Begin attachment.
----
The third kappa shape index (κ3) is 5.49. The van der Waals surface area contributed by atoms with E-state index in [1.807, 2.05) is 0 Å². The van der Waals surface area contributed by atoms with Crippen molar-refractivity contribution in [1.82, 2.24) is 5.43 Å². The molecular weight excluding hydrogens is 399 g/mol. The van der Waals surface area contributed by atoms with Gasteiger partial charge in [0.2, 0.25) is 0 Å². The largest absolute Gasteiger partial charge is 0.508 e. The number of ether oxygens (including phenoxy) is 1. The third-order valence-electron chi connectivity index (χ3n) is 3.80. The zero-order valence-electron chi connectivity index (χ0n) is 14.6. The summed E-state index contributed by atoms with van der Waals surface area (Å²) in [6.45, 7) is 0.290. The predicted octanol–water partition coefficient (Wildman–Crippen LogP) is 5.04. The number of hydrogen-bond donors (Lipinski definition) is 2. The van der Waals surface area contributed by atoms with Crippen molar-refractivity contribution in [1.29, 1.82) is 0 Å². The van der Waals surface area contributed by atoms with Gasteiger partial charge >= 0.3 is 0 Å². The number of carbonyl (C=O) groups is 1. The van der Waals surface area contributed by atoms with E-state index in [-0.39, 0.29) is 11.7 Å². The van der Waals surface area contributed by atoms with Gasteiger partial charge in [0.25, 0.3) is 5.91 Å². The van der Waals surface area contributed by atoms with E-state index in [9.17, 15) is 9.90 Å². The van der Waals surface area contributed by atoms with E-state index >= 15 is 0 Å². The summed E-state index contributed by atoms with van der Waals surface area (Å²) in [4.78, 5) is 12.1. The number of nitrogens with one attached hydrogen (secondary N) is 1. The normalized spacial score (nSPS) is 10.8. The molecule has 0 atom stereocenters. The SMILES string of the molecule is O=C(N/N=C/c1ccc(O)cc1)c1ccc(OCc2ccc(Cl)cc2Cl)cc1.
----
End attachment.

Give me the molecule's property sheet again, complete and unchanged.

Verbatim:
The third kappa shape index (κ3) is 5.49. The van der Waals surface area contributed by atoms with E-state index in [1.807, 2.05) is 0 Å². The van der Waals surface area contributed by atoms with Crippen molar-refractivity contribution in [1.82, 2.24) is 5.43 Å². The molecular weight excluding hydrogens is 399 g/mol. The van der Waals surface area contributed by atoms with Gasteiger partial charge in [0.2, 0.25) is 0 Å². The largest absolute Gasteiger partial charge is 0.508 e. The number of ether oxygens (including phenoxy) is 1. The third-order valence-electron chi connectivity index (χ3n) is 3.80. The zero-order valence-electron chi connectivity index (χ0n) is 14.6. The summed E-state index contributed by atoms with van der Waals surface area (Å²) in [6.45, 7) is 0.290. The predicted octanol–water partition coefficient (Wildman–Crippen LogP) is 5.04. The number of hydrogen-bond donors (Lipinski definition) is 2. The van der Waals surface area contributed by atoms with Crippen molar-refractivity contribution in [1.29, 1.82) is 0 Å². The van der Waals surface area contributed by atoms with Gasteiger partial charge >= 0.3 is 0 Å². The number of carbonyl (C=O) groups is 1. The van der Waals surface area contributed by atoms with E-state index in [-0.39, 0.29) is 11.7 Å². The van der Waals surface area contributed by atoms with Gasteiger partial charge in [0.25, 0.3) is 5.91 Å². The van der Waals surface area contributed by atoms with E-state index in [9.17, 15) is 9.90 Å². The van der Waals surface area contributed by atoms with E-state index >= 15 is 0 Å². The summed E-state index contributed by atoms with van der Waals surface area (Å²) in [4.78, 5) is 12.1. The number of nitrogens with one attached hydrogen (secondary N) is 1. The normalized spacial score (nSPS) is 10.8. The molecule has 0 atom stereocenters. The SMILES string of the molecule is O=C(N/N=C/c1ccc(O)cc1)c1ccc(OCc2ccc(Cl)cc2Cl)cc1.